WiFi Analysis & Troubleshooting
Wireless networks used to be simply for convenience, but thanks to today's IT organizations, WiFi networks can drive high performance applications critical to businesses, or in the case of medical facilities, deliver life-saving information to doctors, nurses, and healthcare applications. The explosive growth of tablets, Netbooks, and other mobile devices has driven the demand for Wi-Fi service even further as these BYODs (Bring Your Own Devices) are brought into the workplace and expect service.
In the old days, the wireless network was only used in focused locations for a few data-based applications. Now, these devices demand voice, video, and data services - on the move. To meet these demands, some wireless network environments are requiring complete overhauls to deliver thorough wireless signal coverage and high quality connectivity at high speeds, without sacrificing security. It used to be that supporting new users only required adding new access points. That is no longer the case. Since the wireless user of today requires more bandwidth for high performance, business critical applications, in addition to voice and video, signal quality as well as complete coverage is critical.
If they don't have one already, IT organizations will soon be required to have a wireless network engineer. Since the Wireless network is now a business critical service, it requires monitoring, analysis and troubleshooting skills specific to Wi-Fi. In many wireless network environments, engineers have only been concerned with signal coverage - a well covered area was the goal, and enough to provide acceptable service. This is no longer the case.
To support voice, video, and high performance business apps, we need good quality as well, which requires low interference, correct channel planning, and understanding of Spectrum Analysis to locate interferers. Businesses may also be required to enforce wireless usage policies affecting tablets and smartphones, as these will continue their steady increase in the workplace. Due to the fact that most tablet and smartphone devices have lower-power radios than their full-power laptop counterparts, poor signal coverage and quality will have a greater impact on them, requiring a more robust wireless network environment. Additionally, the need for security within a wireless network is a must. Being able to detect and block attacks before they infect the network is a must have.
In a home wireless network we simply buy an 802.11n router and plug it in. This doesn't work in a business environment. The implications of migrating to 802.11n, along with all the interference and channel considerations should be thoroughly understood. Mobile devices have lower-power radios than traditional laptop radios, so these will require more signal coverage in order to have a similar performance experience. Additionally, mobile devices allow a new pathway into the network environment for hackers, as these can be compromised to allow a backdoor around security mechanisms. These threats need to be understood and mitigated through use policies and constant site scans. The increase in access points to support mobile users can put a greater load on the infrastructure cabling. In addition to user data, these cables carry the power which drives these infrastructure devices. Legacy cable may not be ready for the increased load in both data and power.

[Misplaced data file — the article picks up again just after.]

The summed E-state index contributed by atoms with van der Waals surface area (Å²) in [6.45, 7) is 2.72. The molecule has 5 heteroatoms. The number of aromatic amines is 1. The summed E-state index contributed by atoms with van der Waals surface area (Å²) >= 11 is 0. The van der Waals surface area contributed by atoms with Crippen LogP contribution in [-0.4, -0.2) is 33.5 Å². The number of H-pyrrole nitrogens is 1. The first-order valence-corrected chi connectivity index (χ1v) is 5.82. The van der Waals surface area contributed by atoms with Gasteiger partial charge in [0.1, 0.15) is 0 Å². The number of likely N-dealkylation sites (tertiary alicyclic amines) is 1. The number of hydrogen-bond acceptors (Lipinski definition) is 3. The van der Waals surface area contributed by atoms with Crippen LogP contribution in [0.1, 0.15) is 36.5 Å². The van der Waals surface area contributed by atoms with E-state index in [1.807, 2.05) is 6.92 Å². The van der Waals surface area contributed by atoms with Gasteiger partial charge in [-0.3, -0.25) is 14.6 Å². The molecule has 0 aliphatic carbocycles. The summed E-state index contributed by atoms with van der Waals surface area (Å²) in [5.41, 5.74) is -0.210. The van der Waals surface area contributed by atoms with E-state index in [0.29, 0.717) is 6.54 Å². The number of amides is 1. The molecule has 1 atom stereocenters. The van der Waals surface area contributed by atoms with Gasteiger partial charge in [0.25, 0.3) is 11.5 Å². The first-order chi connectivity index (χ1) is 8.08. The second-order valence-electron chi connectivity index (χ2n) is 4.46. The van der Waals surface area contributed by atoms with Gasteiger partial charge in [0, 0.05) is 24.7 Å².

Businesses today should be preparing for the steady influx of bandwidth-hungry mobile devices. To do so, a complete site survey should be conducted before adding additional access points. Watch for more than just signal coverage. Identify areas where throughput is low, where channels overlap and cause interference, and where interferers are located.
A spectrum analysis tool should be used to identify and locate interferers including microwave ovens, BlueTooth devices, cordless phones, security cameras, and other unexpected devices. Security assessments are critical in Wi-Fi environments, and should be conducted regularly. Companies should consider a WIPS/WIDS solution to protect the network as well as using guest SSID's to support tablets and other mobile devices, thus protecting business applications from the casual user and from hackers who could compromise them.
When users have problems connecting to the wireless environment, or when performance is slow, handheld tools are needed to validate and troubleshoot these problems. Built-in features in these tools should bring simplicity in a complex wireless environment, allowing network technicians to resolve problems without needing expert-level experience in wireless systems.
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